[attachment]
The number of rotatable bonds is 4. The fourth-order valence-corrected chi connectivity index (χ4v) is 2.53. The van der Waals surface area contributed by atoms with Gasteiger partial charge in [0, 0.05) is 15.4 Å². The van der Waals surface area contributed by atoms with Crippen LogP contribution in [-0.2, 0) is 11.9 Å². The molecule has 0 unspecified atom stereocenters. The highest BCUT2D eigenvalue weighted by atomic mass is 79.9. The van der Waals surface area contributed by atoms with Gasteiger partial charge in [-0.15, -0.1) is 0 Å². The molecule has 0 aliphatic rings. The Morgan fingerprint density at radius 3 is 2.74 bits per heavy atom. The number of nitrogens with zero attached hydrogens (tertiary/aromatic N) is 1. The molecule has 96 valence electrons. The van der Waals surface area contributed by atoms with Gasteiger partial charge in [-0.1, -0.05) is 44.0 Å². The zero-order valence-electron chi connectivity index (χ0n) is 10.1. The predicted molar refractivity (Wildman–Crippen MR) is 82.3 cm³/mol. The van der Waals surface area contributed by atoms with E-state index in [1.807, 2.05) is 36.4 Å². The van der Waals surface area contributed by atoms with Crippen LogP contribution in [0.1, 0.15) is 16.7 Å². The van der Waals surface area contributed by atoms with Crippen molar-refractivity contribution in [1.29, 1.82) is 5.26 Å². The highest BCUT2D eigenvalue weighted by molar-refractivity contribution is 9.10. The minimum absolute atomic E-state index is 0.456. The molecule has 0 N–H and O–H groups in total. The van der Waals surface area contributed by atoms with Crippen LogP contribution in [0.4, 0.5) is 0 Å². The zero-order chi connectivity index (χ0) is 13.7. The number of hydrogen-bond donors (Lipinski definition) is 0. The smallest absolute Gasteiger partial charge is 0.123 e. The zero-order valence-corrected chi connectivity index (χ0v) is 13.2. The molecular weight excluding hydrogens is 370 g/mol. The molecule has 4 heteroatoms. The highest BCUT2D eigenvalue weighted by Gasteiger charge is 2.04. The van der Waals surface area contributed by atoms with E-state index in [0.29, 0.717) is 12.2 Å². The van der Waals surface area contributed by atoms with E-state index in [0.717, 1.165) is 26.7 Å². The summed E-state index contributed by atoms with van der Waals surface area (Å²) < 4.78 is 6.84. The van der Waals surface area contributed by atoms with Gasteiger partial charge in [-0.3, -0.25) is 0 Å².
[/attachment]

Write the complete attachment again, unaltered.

The number of rotatable bonds is 4. The fourth-order valence-corrected chi connectivity index (χ4v) is 2.53. The van der Waals surface area contributed by atoms with Gasteiger partial charge in [0, 0.05) is 15.4 Å². The van der Waals surface area contributed by atoms with Crippen LogP contribution in [-0.2, 0) is 11.9 Å². The molecule has 0 unspecified atom stereocenters. The highest BCUT2D eigenvalue weighted by atomic mass is 79.9. The van der Waals surface area contributed by atoms with Gasteiger partial charge in [-0.15, -0.1) is 0 Å². The molecule has 0 aliphatic rings. The Morgan fingerprint density at radius 3 is 2.74 bits per heavy atom. The number of nitrogens with zero attached hydrogens (tertiary/aromatic N) is 1. The molecule has 96 valence electrons. The van der Waals surface area contributed by atoms with Gasteiger partial charge in [-0.1, -0.05) is 44.0 Å². The zero-order valence-electron chi connectivity index (χ0n) is 10.1. The predicted molar refractivity (Wildman–Crippen MR) is 82.3 cm³/mol. The van der Waals surface area contributed by atoms with E-state index in [1.807, 2.05) is 36.4 Å². The van der Waals surface area contributed by atoms with Crippen LogP contribution in [0.1, 0.15) is 16.7 Å². The van der Waals surface area contributed by atoms with Crippen molar-refractivity contribution in [1.29, 1.82) is 5.26 Å². The highest BCUT2D eigenvalue weighted by molar-refractivity contribution is 9.10. The minimum absolute atomic E-state index is 0.456. The molecule has 0 N–H and O–H groups in total. The van der Waals surface area contributed by atoms with Crippen LogP contribution in [0.4, 0.5) is 0 Å². The zero-order chi connectivity index (χ0) is 13.7. The number of hydrogen-bond donors (Lipinski definition) is 0. The smallest absolute Gasteiger partial charge is 0.123 e. The zero-order valence-corrected chi connectivity index (χ0v) is 13.2. The molecular weight excluding hydrogens is 370 g/mol. The molecule has 4 heteroatoms. The highest BCUT2D eigenvalue weighted by Gasteiger charge is 2.04. The van der Waals surface area contributed by atoms with E-state index in [0.29, 0.717) is 12.2 Å². The van der Waals surface area contributed by atoms with E-state index in [0.717, 1.165) is 26.7 Å². The summed E-state index contributed by atoms with van der Waals surface area (Å²) < 4.78 is 6.84. The van der Waals surface area contributed by atoms with Gasteiger partial charge in [-0.3, -0.25) is 0 Å².